The Pentax SPII or Spotmatic II is a well built mechanical SLR and because it uses the ubiquitous M42 thread for its lens mount there are a multitude of old lenses that can be used with it. You could try to find a solution for the fact that it originally used 1.35V mercury cell batteries including using newer 1.5V silver batteries but I personally don’t even bother with a battery. With its completely mechanical shutter you can measure with a hand held meter or digital camera and then just set the aperture and shutter speed as needed.
The Spotmatic cameras are minimalist in their design but also very attractive in my opinion.
In my previous post Contax G1 I talked about this camera and its features and operation. I can sum that up in two words ‘flawed beauty’. Although a fantastic camera by many measures there were a few issues that bothered me particularly the focusing and the small viewfinder. If I’m going to use a rangefinder I much prefer a larger viewfinder, that said the technical reasons for the small viewfinder (being able to adjust to different focal lengths) are understandable, it is more complex in itself than many entire cameras.
All this is forgiven when you factor in the lenses such as the 45mm f2 (6 elements in 4 groups) which is just incredible. The camera is a technological tour de force but perhaps trying to be all things at once it detracts from the essence of photography. Don’t get me wrong maybe what is needed is more time shooting with it but it comes across for me as a very large point and shoot with fantastic lenses. An incredibly well made beautiful feature rich really big point and shoot…..okay there was nothing else like this camera at the time and maybe it shouldn’t be compared to anything.
I loaded some Kodak Portra 400 into my trusty Pentax Z1p and took it with me on a trip into the Cariboo region of British Columbia. I’ve always tried to stay away from using 400 ISO film in daylight but this is touted as being extremely fine-grained so I relented. Technical details can be seen in Kodak Technical Publication e4050 . The film was upgraded in 2010 using technology previously used in the Vision motion picture line of film but I don’t have any samples from the previous formulation to compare, the film in its current state though is incredibly versatile. It costs me about $8 per roll vs $5.50 for Ektar so with Ektar being yet even finer grained it’s not a replacement for that film. compared to Fuji Superia 400, Portra 400 has a much tighter grain and less colour mottling and seems to have a much smoother tonal range.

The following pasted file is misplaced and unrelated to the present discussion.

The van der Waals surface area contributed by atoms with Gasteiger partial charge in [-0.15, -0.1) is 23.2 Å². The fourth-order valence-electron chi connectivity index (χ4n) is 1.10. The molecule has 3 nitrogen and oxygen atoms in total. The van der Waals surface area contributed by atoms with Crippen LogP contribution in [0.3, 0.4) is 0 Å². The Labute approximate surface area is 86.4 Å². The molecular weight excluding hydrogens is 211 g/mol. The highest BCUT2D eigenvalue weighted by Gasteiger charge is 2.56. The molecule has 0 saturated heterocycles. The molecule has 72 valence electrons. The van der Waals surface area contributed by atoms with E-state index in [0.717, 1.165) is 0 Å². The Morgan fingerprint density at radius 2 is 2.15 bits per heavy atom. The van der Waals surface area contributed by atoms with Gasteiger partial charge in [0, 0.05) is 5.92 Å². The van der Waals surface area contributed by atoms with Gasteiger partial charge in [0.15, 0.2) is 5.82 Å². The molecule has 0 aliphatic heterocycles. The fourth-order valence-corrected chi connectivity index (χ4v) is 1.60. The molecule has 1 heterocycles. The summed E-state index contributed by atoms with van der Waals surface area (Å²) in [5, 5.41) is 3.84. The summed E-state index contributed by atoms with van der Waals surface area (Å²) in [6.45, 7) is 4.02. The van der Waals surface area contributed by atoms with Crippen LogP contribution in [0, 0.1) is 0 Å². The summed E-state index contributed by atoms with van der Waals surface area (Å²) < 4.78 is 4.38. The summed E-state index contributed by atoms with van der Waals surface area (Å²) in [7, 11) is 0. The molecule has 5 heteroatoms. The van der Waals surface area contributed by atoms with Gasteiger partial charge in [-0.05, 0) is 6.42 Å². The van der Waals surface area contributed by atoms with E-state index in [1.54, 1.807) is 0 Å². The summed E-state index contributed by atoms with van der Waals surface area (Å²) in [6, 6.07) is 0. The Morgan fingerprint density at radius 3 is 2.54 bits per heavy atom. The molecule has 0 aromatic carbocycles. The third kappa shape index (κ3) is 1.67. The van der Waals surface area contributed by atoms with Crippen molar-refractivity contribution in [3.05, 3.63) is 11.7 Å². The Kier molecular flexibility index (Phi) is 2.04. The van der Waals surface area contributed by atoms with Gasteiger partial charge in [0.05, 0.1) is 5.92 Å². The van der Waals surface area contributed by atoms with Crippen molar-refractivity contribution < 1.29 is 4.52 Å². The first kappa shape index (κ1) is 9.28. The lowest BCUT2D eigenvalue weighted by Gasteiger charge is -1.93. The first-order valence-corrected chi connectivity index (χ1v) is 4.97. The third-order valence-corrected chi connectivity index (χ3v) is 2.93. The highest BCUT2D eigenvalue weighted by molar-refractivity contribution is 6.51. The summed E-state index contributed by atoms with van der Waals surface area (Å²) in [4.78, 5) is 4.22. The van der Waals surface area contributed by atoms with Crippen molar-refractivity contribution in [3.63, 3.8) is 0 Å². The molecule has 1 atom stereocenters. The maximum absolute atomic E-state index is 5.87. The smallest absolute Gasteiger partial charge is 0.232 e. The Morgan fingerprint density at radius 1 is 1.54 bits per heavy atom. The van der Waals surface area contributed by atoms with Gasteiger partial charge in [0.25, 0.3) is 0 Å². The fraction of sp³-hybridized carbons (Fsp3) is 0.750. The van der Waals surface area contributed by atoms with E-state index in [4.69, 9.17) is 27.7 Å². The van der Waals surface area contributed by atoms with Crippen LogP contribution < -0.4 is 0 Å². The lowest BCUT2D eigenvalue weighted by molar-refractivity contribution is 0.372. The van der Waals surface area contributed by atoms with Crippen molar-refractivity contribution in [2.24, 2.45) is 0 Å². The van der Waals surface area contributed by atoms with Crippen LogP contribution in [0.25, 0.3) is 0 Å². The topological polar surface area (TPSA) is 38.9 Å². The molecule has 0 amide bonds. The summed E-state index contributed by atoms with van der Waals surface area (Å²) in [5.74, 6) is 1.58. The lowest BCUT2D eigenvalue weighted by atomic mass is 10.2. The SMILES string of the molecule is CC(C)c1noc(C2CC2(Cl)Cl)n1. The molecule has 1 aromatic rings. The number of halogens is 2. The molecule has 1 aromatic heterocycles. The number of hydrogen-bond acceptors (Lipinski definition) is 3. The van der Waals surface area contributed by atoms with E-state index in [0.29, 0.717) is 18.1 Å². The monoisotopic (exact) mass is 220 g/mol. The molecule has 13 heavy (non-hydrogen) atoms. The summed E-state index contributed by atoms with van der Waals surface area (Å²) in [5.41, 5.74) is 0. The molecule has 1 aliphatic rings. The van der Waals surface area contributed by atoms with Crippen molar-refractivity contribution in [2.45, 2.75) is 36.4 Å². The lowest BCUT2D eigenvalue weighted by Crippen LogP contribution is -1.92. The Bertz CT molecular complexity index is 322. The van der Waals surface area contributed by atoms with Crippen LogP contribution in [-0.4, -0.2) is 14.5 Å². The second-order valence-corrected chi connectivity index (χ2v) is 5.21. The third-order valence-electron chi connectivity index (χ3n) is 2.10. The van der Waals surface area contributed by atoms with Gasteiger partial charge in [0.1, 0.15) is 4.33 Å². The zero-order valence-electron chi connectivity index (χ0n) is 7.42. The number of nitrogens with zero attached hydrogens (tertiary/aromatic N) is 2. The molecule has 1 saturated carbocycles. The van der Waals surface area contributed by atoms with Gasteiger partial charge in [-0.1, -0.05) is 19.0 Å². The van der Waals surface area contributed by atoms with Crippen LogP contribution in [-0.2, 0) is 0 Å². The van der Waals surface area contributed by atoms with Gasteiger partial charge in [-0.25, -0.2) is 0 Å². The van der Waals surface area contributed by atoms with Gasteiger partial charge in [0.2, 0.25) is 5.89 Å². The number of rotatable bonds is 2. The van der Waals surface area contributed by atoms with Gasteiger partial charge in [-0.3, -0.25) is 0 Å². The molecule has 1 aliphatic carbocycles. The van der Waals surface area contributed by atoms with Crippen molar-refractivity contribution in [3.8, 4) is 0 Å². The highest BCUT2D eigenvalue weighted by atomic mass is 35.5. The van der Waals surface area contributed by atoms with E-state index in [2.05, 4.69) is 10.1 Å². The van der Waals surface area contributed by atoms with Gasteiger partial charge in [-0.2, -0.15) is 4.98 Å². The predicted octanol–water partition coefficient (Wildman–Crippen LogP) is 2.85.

Here are a couple of 100% crops from the film so you can see for your self. The negatives were scanned at 3200 DPI and would provide 11×14″ prints at 300DPI. From a normal viewing distance the grain would be visible but not unpleasantly so. With a very slight amount of processing in Lightroom this grain could be greatly reduced if that is what you wanted, I don’t.
Here are more images I hope you enjoy. On a side note I refered to Kodak’s Vision film earlier and I’ve purchased 4 rolls of Cine Still Film 800 Tungsten which is motion picture film processed and packaged for still photography I’m really looking forward to trying it out.
To go along with my previous post about Kodak Portra 800 here are some more images from my first roll.
As much as I’ve always loved shooting slides the extra costs involved have limited my use of it. The choice will soon be even easier as the slide film available dwindles. Kodak of course has exited that business and Fuji has a limited selection. So almost every time I shoot using positive film in the back of my mind is that this may be the final time. In this case I shot Kodak E100Vs positive film. VS stands for vivid saturation so as you might expect the colours are vivid and saturated (That really was the best I could come up with) I had the film in my Pentax PZ1p for several months so there is a variety of scenery amongst the images. Despite the roll being 36 frames the shots are limited in number as my more personal ones are not included, but I am as pleased with those as well.
Some more images from the Kodak Retina IIIC. It is a great camera which makes it all the more of a shame that the 50mm lens has damage. And look I managed to sneak in another blossom image.
When you shoot film you tend to try to make every exposure count, at least more than with digital. These images are from the same 36 exposure roll of Ektar 100 that I used for testing the camera.